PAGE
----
Sometimes, people are no smarter in their decision-making than rats. At least, so it seemed from a paper shown to Arnon Lotem by his colleague and co-author Ido Erev. Lotem, a professor of zoology at Tel-Aviv University, wondered why this might be.

The paper reported on the 'certainty effect', whereby rats repeatedly faced with the option of receiving either a bigger reward infrequently or a lesser reward with certainty preferred the safer option, despite it being less profitable on average. In so doing, they behaved just as humans do when the pay-off odds of choosing two alternatives are described to them verbally.

However, Erev's group had found that if humans are faced with the same situation as the rats — that is, the pay-off probabilities are not explained to them — they behave differently. On a 'computerized money machine', they repeatedly gravitate towards the bigger pay-off, even though it is statistically less likely. This penchant is known as the 'reverse certainty effect'. Lotem and his colleagues set out to establish what lay behind this difference in behaviour. They discovered that both humans and other animals can exhibit certainty or reverse certainty, depending on the cues available to them.

Because humans can perceive the precise amount of a reward from reading numbers, whereas rats must rely on their senses to make estimates, Lotem and his team suspected that perceptual accuracy was the key to solving this paradox. They started by devising a series of experimental scenarios that manipulate the clarity of reward cues, then ran them in both honeybees and humans.

In one experiment, human subjects had to choose repeatedly between two unlabelled buttons on the money machine. One button always provided a small payout; the other supplied a larger one, but did not always pay out. No explanation was offered of the odds of the payout.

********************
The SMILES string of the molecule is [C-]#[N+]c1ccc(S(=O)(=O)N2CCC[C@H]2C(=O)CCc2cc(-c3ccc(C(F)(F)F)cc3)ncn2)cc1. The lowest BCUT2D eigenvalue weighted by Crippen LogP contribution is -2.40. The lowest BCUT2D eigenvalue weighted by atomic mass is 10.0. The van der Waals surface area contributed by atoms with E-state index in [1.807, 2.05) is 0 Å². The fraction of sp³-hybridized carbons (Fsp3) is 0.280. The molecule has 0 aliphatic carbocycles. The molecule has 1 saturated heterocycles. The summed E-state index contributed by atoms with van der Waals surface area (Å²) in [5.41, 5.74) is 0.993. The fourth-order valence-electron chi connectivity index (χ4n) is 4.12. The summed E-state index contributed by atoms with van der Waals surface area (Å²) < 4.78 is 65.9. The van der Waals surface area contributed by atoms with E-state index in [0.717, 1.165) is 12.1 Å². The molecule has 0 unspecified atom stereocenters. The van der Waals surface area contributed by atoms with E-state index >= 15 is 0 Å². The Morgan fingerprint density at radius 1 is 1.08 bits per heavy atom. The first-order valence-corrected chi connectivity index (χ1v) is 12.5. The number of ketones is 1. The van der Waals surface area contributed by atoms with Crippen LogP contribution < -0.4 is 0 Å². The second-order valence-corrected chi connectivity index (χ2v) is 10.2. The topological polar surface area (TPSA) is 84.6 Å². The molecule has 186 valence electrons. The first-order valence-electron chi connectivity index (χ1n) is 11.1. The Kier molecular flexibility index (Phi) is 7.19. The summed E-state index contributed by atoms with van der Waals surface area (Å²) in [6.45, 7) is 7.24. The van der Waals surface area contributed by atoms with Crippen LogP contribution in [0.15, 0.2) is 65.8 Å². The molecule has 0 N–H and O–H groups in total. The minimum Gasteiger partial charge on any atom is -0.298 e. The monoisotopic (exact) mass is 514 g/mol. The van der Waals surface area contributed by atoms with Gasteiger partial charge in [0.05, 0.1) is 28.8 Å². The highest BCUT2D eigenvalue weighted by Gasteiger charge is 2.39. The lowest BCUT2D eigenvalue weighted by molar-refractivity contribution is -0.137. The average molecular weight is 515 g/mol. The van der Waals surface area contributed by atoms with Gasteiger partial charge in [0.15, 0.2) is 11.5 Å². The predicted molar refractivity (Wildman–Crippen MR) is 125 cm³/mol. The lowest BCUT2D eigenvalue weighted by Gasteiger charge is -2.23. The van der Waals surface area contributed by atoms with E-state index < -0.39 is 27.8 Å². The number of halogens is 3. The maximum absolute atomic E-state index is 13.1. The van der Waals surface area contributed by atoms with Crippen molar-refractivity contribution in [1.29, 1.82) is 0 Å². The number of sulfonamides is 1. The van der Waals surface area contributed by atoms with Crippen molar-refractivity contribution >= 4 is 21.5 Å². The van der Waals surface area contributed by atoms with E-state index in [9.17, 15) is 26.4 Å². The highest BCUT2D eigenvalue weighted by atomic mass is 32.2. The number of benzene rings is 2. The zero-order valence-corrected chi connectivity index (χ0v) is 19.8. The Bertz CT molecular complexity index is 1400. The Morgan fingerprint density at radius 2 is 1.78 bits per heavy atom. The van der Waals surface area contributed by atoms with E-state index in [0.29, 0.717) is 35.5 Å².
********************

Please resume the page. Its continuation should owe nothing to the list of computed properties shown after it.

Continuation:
Watching people push buttons seemingly at random was enlightening, says Lotem. “In theory, people could have been very smart and pressed one button 20 times and pressed another button 20 times, and, like a scientist, figured out the average,” Lotem says. “But people don't behave like statisticians.” Instead, subjects tried both buttons and developed a preference for the button perceived as better 'most of the time' (see page 917).

However, when payouts were represented by a visual display of scattered dots rather than through clear numerical means — making it more difficult to tell which was better — people preferred the safer button. In other words, they exhibited the certainty effect, just like the rats in the study that first piqued Lotem's interest.

Meanwhile, honeybees rewarded with sugary solutions of varying concentration behaved remarkably similarly to humans, preferring the risky option when discrimination between rewards was easy, and the safe option when discrimination was difficult. “Honeybees can't count,” says Lotem. “But, if you give them a high concentration of sugar, they remember. If they get zero, they remember.” Like humans, the bees behaved as though they preferred the option perceived as better most of the time.

Lotem and his colleagues wondered how their findings might apply to real-world situations. “In the real world, rewards may frequently be ambiguous, and you never know when conditions are going to change,” says Lotem. “So perhaps the tendency to explore both options and to prefer the one perceived as better most of the time is a good strategy.”